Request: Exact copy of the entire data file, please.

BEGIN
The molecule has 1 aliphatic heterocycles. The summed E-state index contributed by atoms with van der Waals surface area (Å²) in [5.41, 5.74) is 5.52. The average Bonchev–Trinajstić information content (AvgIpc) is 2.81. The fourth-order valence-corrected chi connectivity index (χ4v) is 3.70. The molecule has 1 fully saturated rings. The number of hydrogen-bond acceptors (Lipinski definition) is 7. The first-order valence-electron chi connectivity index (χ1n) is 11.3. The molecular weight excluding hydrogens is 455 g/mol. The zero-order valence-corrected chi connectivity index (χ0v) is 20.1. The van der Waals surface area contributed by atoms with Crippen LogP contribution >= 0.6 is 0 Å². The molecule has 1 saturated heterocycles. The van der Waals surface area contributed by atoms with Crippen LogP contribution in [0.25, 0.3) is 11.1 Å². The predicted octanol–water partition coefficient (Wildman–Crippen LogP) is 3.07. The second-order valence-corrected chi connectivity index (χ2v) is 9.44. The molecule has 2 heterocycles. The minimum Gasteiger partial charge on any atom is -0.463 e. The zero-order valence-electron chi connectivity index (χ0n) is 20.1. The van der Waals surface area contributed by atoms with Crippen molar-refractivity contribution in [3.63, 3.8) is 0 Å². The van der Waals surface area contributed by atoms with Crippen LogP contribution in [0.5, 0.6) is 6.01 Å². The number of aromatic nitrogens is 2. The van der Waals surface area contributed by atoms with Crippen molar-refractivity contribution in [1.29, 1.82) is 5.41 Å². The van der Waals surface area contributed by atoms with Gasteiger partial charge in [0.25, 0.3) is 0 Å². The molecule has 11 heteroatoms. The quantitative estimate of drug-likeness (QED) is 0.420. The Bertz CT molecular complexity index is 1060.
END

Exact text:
The molecule has 1 aliphatic heterocycles. The summed E-state index contributed by atoms with van der Waals surface area (Å²) in [5.41, 5.74) is 5.52. The average Bonchev–Trinajstić information content (AvgIpc) is 2.81. The fourth-order valence-corrected chi connectivity index (χ4v) is 3.70. The molecule has 1 fully saturated rings. The number of hydrogen-bond acceptors (Lipinski definition) is 7. The first-order valence-electron chi connectivity index (χ1n) is 11.3. The molecular weight excluding hydrogens is 455 g/mol. The zero-order valence-corrected chi connectivity index (χ0v) is 20.1. The van der Waals surface area contributed by atoms with Crippen LogP contribution >= 0.6 is 0 Å². The molecule has 1 saturated heterocycles. The van der Waals surface area contributed by atoms with Crippen LogP contribution in [0.25, 0.3) is 11.1 Å². The predicted octanol–water partition coefficient (Wildman–Crippen LogP) is 3.07. The second-order valence-corrected chi connectivity index (χ2v) is 9.44. The molecule has 2 heterocycles. The minimum Gasteiger partial charge on any atom is -0.463 e. The zero-order valence-electron chi connectivity index (χ0n) is 20.1. The van der Waals surface area contributed by atoms with Crippen molar-refractivity contribution in [3.63, 3.8) is 0 Å². The van der Waals surface area contributed by atoms with Crippen LogP contribution in [0.5, 0.6) is 6.01 Å². The number of aromatic nitrogens is 2. The van der Waals surface area contributed by atoms with Crippen molar-refractivity contribution in [1.29, 1.82) is 5.41 Å². The van der Waals surface area contributed by atoms with Gasteiger partial charge in [0.25, 0.3) is 0 Å². The molecule has 11 heteroatoms. The quantitative estimate of drug-likeness (QED) is 0.420. The Bertz CT molecular complexity index is 1060.